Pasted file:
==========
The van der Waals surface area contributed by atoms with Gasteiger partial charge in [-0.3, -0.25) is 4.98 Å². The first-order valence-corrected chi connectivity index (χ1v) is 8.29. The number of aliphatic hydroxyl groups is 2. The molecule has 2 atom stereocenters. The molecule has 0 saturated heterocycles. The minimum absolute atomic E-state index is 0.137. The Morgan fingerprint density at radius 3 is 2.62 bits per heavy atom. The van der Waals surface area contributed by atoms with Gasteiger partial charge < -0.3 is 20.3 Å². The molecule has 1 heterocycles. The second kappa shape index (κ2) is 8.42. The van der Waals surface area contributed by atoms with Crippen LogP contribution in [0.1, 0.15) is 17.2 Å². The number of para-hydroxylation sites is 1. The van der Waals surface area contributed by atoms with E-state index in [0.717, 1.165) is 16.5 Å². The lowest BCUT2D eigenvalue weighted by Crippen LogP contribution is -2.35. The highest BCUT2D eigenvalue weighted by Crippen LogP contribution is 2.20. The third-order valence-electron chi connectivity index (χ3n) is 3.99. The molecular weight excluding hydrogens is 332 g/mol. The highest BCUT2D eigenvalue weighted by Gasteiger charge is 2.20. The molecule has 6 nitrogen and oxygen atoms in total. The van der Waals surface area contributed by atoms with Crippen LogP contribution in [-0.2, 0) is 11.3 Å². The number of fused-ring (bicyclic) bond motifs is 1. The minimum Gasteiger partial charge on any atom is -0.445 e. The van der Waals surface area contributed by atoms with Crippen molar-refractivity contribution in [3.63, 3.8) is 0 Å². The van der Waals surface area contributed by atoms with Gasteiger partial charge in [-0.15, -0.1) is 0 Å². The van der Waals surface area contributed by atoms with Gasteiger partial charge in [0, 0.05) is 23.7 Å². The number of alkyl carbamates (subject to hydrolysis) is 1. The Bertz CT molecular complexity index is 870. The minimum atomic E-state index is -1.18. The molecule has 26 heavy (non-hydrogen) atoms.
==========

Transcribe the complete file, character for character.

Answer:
The van der Waals surface area contributed by atoms with Gasteiger partial charge in [-0.3, -0.25) is 4.98 Å². The first-order valence-corrected chi connectivity index (χ1v) is 8.29. The number of aliphatic hydroxyl groups is 2. The molecule has 2 atom stereocenters. The molecule has 0 saturated heterocycles. The minimum absolute atomic E-state index is 0.137. The Morgan fingerprint density at radius 3 is 2.62 bits per heavy atom. The van der Waals surface area contributed by atoms with Gasteiger partial charge < -0.3 is 20.3 Å². The molecule has 1 heterocycles. The second kappa shape index (κ2) is 8.42. The van der Waals surface area contributed by atoms with Crippen LogP contribution in [0.1, 0.15) is 17.2 Å². The number of para-hydroxylation sites is 1. The van der Waals surface area contributed by atoms with E-state index in [0.717, 1.165) is 16.5 Å². The lowest BCUT2D eigenvalue weighted by Crippen LogP contribution is -2.35. The highest BCUT2D eigenvalue weighted by Crippen LogP contribution is 2.20. The third-order valence-electron chi connectivity index (χ3n) is 3.99. The molecular weight excluding hydrogens is 332 g/mol. The highest BCUT2D eigenvalue weighted by Gasteiger charge is 2.20. The molecule has 6 nitrogen and oxygen atoms in total. The van der Waals surface area contributed by atoms with Crippen LogP contribution in [-0.2, 0) is 11.3 Å². The number of fused-ring (bicyclic) bond motifs is 1. The minimum Gasteiger partial charge on any atom is -0.445 e. The van der Waals surface area contributed by atoms with Crippen molar-refractivity contribution in [3.63, 3.8) is 0 Å². The van der Waals surface area contributed by atoms with Gasteiger partial charge in [-0.15, -0.1) is 0 Å². The van der Waals surface area contributed by atoms with Gasteiger partial charge in [0, 0.05) is 23.7 Å². The number of alkyl carbamates (subject to hydrolysis) is 1. The Bertz CT molecular complexity index is 870. The minimum atomic E-state index is -1.18. The molecule has 26 heavy (non-hydrogen) atoms.